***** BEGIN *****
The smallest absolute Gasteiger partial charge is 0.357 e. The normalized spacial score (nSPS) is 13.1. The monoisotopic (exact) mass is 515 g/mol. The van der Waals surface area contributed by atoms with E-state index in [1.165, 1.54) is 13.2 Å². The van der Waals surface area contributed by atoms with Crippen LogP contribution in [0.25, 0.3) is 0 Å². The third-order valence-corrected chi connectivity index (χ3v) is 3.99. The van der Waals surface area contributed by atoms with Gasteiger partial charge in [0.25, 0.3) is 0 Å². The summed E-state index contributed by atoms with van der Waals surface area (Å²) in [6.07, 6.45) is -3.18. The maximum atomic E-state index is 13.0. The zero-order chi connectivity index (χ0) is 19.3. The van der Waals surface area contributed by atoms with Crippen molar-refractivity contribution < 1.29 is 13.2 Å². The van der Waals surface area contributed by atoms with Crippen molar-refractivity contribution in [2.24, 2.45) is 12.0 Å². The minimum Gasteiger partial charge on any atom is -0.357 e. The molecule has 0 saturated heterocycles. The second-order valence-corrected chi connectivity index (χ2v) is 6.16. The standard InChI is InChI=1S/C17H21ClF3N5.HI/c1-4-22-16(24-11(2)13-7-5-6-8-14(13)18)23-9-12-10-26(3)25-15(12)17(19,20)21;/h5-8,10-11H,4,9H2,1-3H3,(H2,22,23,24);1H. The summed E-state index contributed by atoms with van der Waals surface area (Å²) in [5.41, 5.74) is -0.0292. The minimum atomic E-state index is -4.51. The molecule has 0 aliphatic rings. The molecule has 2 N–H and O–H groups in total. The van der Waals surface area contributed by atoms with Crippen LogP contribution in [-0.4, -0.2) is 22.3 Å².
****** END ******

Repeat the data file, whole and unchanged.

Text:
The smallest absolute Gasteiger partial charge is 0.357 e. The normalized spacial score (nSPS) is 13.1. The monoisotopic (exact) mass is 515 g/mol. The van der Waals surface area contributed by atoms with E-state index in [1.165, 1.54) is 13.2 Å². The van der Waals surface area contributed by atoms with Crippen LogP contribution in [0.25, 0.3) is 0 Å². The third-order valence-corrected chi connectivity index (χ3v) is 3.99. The van der Waals surface area contributed by atoms with Gasteiger partial charge in [0.25, 0.3) is 0 Å². The summed E-state index contributed by atoms with van der Waals surface area (Å²) in [6.07, 6.45) is -3.18. The maximum atomic E-state index is 13.0. The zero-order chi connectivity index (χ0) is 19.3. The van der Waals surface area contributed by atoms with Crippen molar-refractivity contribution < 1.29 is 13.2 Å². The van der Waals surface area contributed by atoms with Crippen molar-refractivity contribution in [2.24, 2.45) is 12.0 Å². The minimum Gasteiger partial charge on any atom is -0.357 e. The molecule has 0 saturated heterocycles. The second-order valence-corrected chi connectivity index (χ2v) is 6.16. The standard InChI is InChI=1S/C17H21ClF3N5.HI/c1-4-22-16(24-11(2)13-7-5-6-8-14(13)18)23-9-12-10-26(3)25-15(12)17(19,20)21;/h5-8,10-11H,4,9H2,1-3H3,(H2,22,23,24);1H. The summed E-state index contributed by atoms with van der Waals surface area (Å²) in [5.41, 5.74) is -0.0292. The minimum atomic E-state index is -4.51. The molecule has 0 aliphatic rings. The molecule has 2 N–H and O–H groups in total. The van der Waals surface area contributed by atoms with Crippen LogP contribution in [-0.4, -0.2) is 22.3 Å².